For others, we blame internal causes. When our colleague was late, it was because they are lazy and disorganised. When they failed to make that sale, it’s because they were incompetent & less intelligent.
How this affects you as a product leader? We should take decisions that are always able to provide us with feedback. If we build a new feature, build and launch it quickly, track the results, then use that feedback to inform your future decisions. After a few repetitions, it’s hard to hide behind excuses or biases, when you can clearly see the positive or negative outcome of your work over the last few weeks.
6 • The False-Consensus Effect
We overestimate how much other people agree with their own beliefs, behaviors, attitudes, and values, an inclination known as the false consensus effect. This can lead people not only to incorrectly think that everyone else agrees with them — it can sometimes lead them to overvalue their own opinions.
This tends to stem from the people in our immediate family & friends, who we tend to share common beliefs with, as well as a need for self-worth that comes from wanting other people to be just like us.
How this affects you as a product leader? I’ve observed that, quite often, there is an illusion of alignment in product teams that can be very dangerous. We may believe we are talking about the same thing (for example, launching a Minimal Viable Product, or deciding upon a specific product strategy), but our interpretation of these terms or of some piece of data can be wildly different. In order to better align yourselves, question the other person (as well as your own thinking) to clarify you are closely aligned.
7 • The Halo Effect
We rate good-looking people as smarter, kinder, more competent, more qualfiied and funnier.
How this affects you as a product leader? When hiring, be aware simply that this bias exists and try to look as objectively as possible at the existing data. Has the candidate shown evidence of taking the initiative, learning quickly, delivering results? Or do they just look like the kind of person that delivers results?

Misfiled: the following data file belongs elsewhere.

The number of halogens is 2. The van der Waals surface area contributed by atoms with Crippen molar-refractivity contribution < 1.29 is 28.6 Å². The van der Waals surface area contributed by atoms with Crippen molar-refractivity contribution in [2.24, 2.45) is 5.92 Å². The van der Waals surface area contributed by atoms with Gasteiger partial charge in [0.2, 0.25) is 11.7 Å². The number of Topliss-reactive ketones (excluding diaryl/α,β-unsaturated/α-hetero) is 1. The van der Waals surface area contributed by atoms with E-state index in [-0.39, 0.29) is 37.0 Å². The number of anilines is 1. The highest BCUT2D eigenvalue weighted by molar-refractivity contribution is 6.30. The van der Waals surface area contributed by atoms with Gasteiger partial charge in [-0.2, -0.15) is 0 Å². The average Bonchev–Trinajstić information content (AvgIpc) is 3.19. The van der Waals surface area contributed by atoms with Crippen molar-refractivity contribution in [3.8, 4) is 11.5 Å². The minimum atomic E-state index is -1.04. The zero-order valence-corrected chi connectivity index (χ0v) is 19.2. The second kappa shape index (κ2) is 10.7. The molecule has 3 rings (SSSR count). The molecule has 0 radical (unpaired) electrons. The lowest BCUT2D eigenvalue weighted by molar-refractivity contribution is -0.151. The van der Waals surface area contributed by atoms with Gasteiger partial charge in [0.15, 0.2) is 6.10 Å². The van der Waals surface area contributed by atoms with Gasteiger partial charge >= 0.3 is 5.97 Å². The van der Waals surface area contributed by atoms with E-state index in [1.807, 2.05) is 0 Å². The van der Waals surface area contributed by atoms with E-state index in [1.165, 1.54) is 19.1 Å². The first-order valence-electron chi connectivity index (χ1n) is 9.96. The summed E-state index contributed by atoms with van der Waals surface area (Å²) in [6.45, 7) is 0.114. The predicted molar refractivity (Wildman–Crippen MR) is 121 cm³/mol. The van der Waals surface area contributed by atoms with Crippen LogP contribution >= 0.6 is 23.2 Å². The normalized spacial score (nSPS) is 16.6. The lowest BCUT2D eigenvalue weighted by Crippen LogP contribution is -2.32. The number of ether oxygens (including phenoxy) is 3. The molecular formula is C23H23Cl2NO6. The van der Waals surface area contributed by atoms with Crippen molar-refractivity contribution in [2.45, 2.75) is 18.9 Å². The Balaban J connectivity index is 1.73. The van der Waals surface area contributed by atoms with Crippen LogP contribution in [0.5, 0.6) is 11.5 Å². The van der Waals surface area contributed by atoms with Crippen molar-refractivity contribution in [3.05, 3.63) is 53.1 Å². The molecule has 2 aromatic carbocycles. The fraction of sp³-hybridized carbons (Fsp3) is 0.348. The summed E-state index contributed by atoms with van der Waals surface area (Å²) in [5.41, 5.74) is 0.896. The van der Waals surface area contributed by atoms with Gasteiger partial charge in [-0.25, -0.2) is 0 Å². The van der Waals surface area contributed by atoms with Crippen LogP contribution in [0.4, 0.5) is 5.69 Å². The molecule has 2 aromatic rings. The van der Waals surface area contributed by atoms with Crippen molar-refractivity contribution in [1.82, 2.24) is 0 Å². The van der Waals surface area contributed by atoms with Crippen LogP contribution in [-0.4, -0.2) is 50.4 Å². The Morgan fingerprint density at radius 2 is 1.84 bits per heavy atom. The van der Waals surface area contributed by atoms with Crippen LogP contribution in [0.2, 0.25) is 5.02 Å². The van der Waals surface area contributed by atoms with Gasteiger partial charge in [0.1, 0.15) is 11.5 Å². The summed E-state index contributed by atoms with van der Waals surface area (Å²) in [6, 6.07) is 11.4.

8 • The Self-Serving Bias
We tend to give ourselves credit for successes but lay the blame for failures on outside causes.
Our success is attributed to hard work and smart thinking. When things go wrong, it was bad luck or some unforeseeable circumstance that thwarted our success.
How this affects you as a product leader? In the inherently uncertain world of an early-stage startup, we must learn to experiment, fail & learn in quick iterative cycles. If we protect our ego by blaming the failure of an idea as “bad luck”, then we fail to learn. When we fail to learn, we fail to progress towards building something that provides value for customers and, ultimately, provides enough value that those customers are willing to pay for it. Better, instead, to accept that failure is part of the process — and not a hit to your ego.
9 • The Availability Heuristic
We distort our perception of reality based on the availability of information.
Say we read two articles about an increase in knife crime in our neighbourhood, we may quickly come to the conclusion that crime is massively on the rise, despite no objective data supporting this thought.
How this affects you as a product leader? As a startup founder, it’s very easy to assume that the only route to success is to raise investment & build the next billion-dollar company, as these success stories are pasted all over tech magazines & conferences all over the world. The objective reality, however, is that very few venture-backed startups succeed because of the exceptionally high demands on consistent, month-on-month growth.
10 • The Optimism Bias
We tend to overestimate the likelihood that good things will happen to us while underestimating the probability that negative events will impact our lives. We assume that events like divorce, job loss, illness, and death happen to other people.
How this affects you as a product leader? We confidently assume we won’t be part of the 80–90% of startups that fail, not bothering to really ensure that we are on the right track towards success, not even bothering to enact measures to increase our chances of success by, for example, focusing on building an adaptive, open culture, or implementing a lean product development process.